This report from Al Jazeera highlights three ground-breaking examples from Nepal which support rainwater collection and use it to mitigate against water shortages. For the past four years in Nepal, Liwali residents have been collecting rainwater through a system of pipes connected to the zinc sheet roofs of shacks built as temporary housing after the earthquakes of 2015. The water is stored in a 106,000-litre underground tank, filtered and dispensed through a set of taps, and evenly shared among nearly 100 households, each of whom gets 40 litres every other day. While the water from the plant is free, each user donates 100 rupees ($1) per month to cover the cost of electricity to run the filter pump. The cost is far less than buying water from private vendors, who usually charge about 40 rupees for 20 litres. Meanwhile, in the country’s southeast, the sub-metropolitan city of Dharan offers a 40 percent rebate on construction permit fees to anyone who installs a water collection pit while building a house, to help replenish groundwater. And the midwestern city of Pokhara is paying farmers to construct plastic-lined ponds to catch monsoon runoff and save it for irrigation during dry periods. Farmers are able to produce off-season vegetables since the retention ponds enable irrigation even in the dry season. The city provides about 300,000 rupees ($2,500) towards each pond constructed.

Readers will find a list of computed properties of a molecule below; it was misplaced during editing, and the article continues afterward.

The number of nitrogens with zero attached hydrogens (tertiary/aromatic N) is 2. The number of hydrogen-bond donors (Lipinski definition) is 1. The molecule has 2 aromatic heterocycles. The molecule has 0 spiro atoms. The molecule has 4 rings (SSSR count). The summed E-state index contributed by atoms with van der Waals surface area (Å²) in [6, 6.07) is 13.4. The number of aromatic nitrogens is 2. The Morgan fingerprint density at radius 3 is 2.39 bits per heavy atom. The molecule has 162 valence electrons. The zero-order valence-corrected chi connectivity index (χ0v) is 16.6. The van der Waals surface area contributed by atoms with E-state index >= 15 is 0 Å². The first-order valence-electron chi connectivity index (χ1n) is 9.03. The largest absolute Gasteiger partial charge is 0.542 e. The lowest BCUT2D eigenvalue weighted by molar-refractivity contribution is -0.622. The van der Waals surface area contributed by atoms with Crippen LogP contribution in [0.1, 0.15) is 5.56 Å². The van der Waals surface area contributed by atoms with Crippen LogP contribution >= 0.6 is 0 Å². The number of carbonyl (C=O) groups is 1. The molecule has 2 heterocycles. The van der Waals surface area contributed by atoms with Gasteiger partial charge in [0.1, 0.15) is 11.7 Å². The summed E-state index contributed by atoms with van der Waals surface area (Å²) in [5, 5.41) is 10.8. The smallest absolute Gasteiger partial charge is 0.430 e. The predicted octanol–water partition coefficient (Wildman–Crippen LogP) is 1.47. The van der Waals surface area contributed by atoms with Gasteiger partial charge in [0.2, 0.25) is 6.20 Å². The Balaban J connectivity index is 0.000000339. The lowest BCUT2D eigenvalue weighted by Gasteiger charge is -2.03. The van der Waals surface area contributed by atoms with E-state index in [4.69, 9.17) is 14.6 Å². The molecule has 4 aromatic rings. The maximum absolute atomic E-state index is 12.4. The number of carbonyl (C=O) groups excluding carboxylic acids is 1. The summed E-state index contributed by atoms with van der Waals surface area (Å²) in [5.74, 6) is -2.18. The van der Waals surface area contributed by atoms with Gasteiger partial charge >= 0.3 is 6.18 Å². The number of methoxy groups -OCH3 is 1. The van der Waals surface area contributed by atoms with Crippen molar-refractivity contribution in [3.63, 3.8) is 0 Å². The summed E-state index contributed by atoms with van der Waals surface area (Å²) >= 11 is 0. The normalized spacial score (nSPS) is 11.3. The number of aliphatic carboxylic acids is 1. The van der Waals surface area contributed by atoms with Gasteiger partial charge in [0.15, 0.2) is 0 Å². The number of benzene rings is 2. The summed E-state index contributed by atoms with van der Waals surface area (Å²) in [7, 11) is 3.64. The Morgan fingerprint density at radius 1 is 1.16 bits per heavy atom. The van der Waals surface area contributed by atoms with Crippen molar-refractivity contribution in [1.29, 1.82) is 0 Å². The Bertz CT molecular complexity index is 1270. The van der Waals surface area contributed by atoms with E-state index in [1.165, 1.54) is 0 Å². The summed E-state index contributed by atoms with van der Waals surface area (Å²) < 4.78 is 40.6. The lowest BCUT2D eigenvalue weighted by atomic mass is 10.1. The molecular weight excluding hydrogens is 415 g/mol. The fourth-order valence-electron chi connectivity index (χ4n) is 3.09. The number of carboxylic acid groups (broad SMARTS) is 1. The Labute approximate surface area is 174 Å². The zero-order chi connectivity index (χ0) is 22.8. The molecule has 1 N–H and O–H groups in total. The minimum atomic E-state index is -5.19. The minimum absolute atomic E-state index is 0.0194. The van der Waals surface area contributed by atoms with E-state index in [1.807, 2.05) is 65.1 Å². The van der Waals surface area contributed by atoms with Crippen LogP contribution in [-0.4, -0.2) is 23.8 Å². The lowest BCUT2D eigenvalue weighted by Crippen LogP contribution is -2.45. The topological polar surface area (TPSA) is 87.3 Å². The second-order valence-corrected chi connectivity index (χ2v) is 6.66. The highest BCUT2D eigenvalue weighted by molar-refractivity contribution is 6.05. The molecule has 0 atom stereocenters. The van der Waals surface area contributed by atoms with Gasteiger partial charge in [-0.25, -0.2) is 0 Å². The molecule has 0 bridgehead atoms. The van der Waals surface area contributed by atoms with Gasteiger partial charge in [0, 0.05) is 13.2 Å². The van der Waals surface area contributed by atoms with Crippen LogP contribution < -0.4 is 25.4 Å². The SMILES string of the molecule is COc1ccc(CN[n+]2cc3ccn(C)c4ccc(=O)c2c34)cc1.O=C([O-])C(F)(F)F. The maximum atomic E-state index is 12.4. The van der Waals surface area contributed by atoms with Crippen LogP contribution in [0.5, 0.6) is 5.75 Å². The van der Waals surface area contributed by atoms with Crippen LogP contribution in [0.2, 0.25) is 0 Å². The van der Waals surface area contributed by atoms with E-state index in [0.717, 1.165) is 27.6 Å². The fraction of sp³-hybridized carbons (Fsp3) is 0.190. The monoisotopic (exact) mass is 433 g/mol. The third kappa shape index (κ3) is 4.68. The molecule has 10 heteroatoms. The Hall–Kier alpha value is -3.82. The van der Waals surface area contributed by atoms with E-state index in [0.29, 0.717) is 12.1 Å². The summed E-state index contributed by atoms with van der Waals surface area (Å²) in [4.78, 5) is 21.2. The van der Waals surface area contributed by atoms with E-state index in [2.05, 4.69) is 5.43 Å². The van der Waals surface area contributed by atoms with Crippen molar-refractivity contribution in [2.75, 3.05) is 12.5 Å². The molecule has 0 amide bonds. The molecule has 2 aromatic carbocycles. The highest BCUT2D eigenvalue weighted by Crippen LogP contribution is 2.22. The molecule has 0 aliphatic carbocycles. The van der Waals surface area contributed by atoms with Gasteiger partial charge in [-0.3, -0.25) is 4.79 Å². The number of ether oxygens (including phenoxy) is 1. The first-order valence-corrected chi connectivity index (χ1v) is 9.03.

Rainwater Harvesting – Nepal – ech2o newsletter snippet